I’m not talking about indiscriminately blasting offers at your entire mailing list but a more considered and targeted approach so that people receive the offers they’re most likely to be interested in. Remember you might want to send marketing emails to these people during next year too, so don’t let Black Friday signify the day they blacklist you for spam email.
2.) Get serious about remarketing
Remember too, that people will be doing a lot of browsing on different stores. Quite likely, they’ll be putting things into shopping carts to compare prices and features. It’s not difficult to lose track of what sites you’ve been on and what offers you saw where.
We see so often how well executed remarketing activities using abandoned cart emails or dynamic remarketing can retrieve ‘lost’ sales and turn browsing into business. This is one time of year when people are much more likely to be browsing with a purpose and with a real intent to make a purchase. Make the most of this with abandoned cart emails and dynamic remarketing via the Google Display Network.
3.) Capitalise on social
Naturally, you won’t want to rely on just email to get your message out. The run up to Black Friday and Cyber Monday is also a peak period for social media activity. There are so many opportunities to capitalise on the work you’ve been doing all year to create a social media following. And so many opportunities too to get social networks to take on some of your marketing effort cost-effectively or even for free!
Promoted posts, Facebook Ads or just using your Twitter feed to highlight offers and encourage people to tell the world about the great deal they just received from you. The opportunities are only limited by your powers of imagination. Plan how you are going to increase and target your social media activity and how you can make it easier for people to share information about your products and offers.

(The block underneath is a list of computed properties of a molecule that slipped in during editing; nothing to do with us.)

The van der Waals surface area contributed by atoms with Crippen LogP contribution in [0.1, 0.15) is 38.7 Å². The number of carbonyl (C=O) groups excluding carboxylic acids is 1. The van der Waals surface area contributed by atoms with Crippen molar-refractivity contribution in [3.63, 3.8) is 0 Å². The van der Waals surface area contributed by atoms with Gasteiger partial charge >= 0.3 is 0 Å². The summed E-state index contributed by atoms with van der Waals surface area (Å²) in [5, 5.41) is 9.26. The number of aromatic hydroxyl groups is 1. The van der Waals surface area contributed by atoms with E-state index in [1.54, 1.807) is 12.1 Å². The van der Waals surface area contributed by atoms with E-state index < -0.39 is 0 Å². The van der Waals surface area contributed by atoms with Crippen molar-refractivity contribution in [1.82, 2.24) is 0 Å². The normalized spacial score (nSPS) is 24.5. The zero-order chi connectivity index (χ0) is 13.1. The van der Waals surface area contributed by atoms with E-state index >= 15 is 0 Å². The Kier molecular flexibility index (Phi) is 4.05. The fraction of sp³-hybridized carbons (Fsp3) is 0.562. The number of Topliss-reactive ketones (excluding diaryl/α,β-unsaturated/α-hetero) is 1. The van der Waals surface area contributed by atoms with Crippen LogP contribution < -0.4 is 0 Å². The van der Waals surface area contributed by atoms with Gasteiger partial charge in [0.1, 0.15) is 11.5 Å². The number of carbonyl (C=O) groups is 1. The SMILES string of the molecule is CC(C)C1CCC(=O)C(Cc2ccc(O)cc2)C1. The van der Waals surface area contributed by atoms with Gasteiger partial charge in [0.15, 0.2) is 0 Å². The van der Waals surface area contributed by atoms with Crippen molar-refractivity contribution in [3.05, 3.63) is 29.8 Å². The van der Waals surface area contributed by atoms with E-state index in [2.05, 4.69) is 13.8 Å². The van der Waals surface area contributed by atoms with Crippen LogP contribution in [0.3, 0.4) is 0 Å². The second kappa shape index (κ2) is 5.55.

4.) Think about multi-channel
Let’s face it, in the run up to Christmas shoppers are under pressure; so many presents to buy and so little time. Who can blame them if they decide to go to one of the big eCommerce stores like Amazon or Play.com to do the bulk of their shopping? And this is, of course, what many choose to do. So if you haven’t done it before this could be a good time to think about multi-channel sales.
And if a customer finds your business for the first time through the site of a major online retailer, you have a new relationship you can nurture next year.
5.) Remember the basics
In the flurry of activity there’s a danger of overlooking a basic truth of all eCommerce - success and profitable business come from giving your customers a great experience.
People will still care about delivery terms and costs and they still want help and support with their purchases. They will want to know what your returns policy is and how this will work over the Christmas period. Now could be a good time to ask some critical questions about whether you are giving people the best experience possible in these areas.
After all, a customer should be for life, not just for Christmas.